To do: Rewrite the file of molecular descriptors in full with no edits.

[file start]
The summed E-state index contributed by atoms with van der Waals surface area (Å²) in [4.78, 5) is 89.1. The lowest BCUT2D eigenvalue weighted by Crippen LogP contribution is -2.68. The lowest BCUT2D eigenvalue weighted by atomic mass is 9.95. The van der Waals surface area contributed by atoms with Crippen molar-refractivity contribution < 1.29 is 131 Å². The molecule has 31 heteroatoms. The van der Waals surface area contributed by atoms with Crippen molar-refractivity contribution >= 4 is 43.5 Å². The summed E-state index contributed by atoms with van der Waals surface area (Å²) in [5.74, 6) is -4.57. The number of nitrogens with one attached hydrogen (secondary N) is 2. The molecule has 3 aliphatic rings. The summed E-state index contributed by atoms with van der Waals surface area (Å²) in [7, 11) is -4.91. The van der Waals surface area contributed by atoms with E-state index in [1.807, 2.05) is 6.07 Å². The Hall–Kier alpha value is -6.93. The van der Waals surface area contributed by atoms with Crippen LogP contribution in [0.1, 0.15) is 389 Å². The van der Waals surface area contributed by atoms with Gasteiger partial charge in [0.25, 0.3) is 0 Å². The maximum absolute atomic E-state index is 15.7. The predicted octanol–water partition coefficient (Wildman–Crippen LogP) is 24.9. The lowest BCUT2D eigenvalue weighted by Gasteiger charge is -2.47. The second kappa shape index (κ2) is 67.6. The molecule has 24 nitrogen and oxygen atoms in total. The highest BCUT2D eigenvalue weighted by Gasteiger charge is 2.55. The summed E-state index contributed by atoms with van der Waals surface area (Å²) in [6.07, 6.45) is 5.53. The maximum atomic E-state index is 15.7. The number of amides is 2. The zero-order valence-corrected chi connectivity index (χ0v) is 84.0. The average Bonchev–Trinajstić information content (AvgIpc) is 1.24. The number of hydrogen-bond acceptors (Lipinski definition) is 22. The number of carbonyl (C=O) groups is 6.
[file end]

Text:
The summed E-state index contributed by atoms with van der Waals surface area (Å²) in [4.78, 5) is 89.1. The lowest BCUT2D eigenvalue weighted by Crippen LogP contribution is -2.68. The lowest BCUT2D eigenvalue weighted by atomic mass is 9.95. The van der Waals surface area contributed by atoms with Crippen molar-refractivity contribution < 1.29 is 131 Å². The molecule has 31 heteroatoms. The van der Waals surface area contributed by atoms with Crippen molar-refractivity contribution >= 4 is 43.5 Å². The summed E-state index contributed by atoms with van der Waals surface area (Å²) in [5.74, 6) is -4.57. The number of nitrogens with one attached hydrogen (secondary N) is 2. The molecule has 3 aliphatic rings. The summed E-state index contributed by atoms with van der Waals surface area (Å²) in [7, 11) is -4.91. The van der Waals surface area contributed by atoms with E-state index in [1.807, 2.05) is 6.07 Å². The Hall–Kier alpha value is -6.93. The van der Waals surface area contributed by atoms with Crippen LogP contribution in [0.1, 0.15) is 389 Å². The van der Waals surface area contributed by atoms with Gasteiger partial charge in [0.25, 0.3) is 0 Å². The maximum absolute atomic E-state index is 15.7. The predicted octanol–water partition coefficient (Wildman–Crippen LogP) is 24.9. The lowest BCUT2D eigenvalue weighted by Gasteiger charge is -2.47. The second kappa shape index (κ2) is 67.6. The molecule has 24 nitrogen and oxygen atoms in total. The highest BCUT2D eigenvalue weighted by Gasteiger charge is 2.55. The summed E-state index contributed by atoms with van der Waals surface area (Å²) in [6.07, 6.45) is 5.53. The maximum atomic E-state index is 15.7. The number of amides is 2. The zero-order valence-corrected chi connectivity index (χ0v) is 84.0. The average Bonchev–Trinajstić information content (AvgIpc) is 1.24. The number of hydrogen-bond acceptors (Lipinski definition) is 22. The number of carbonyl (C=O) groups is 6.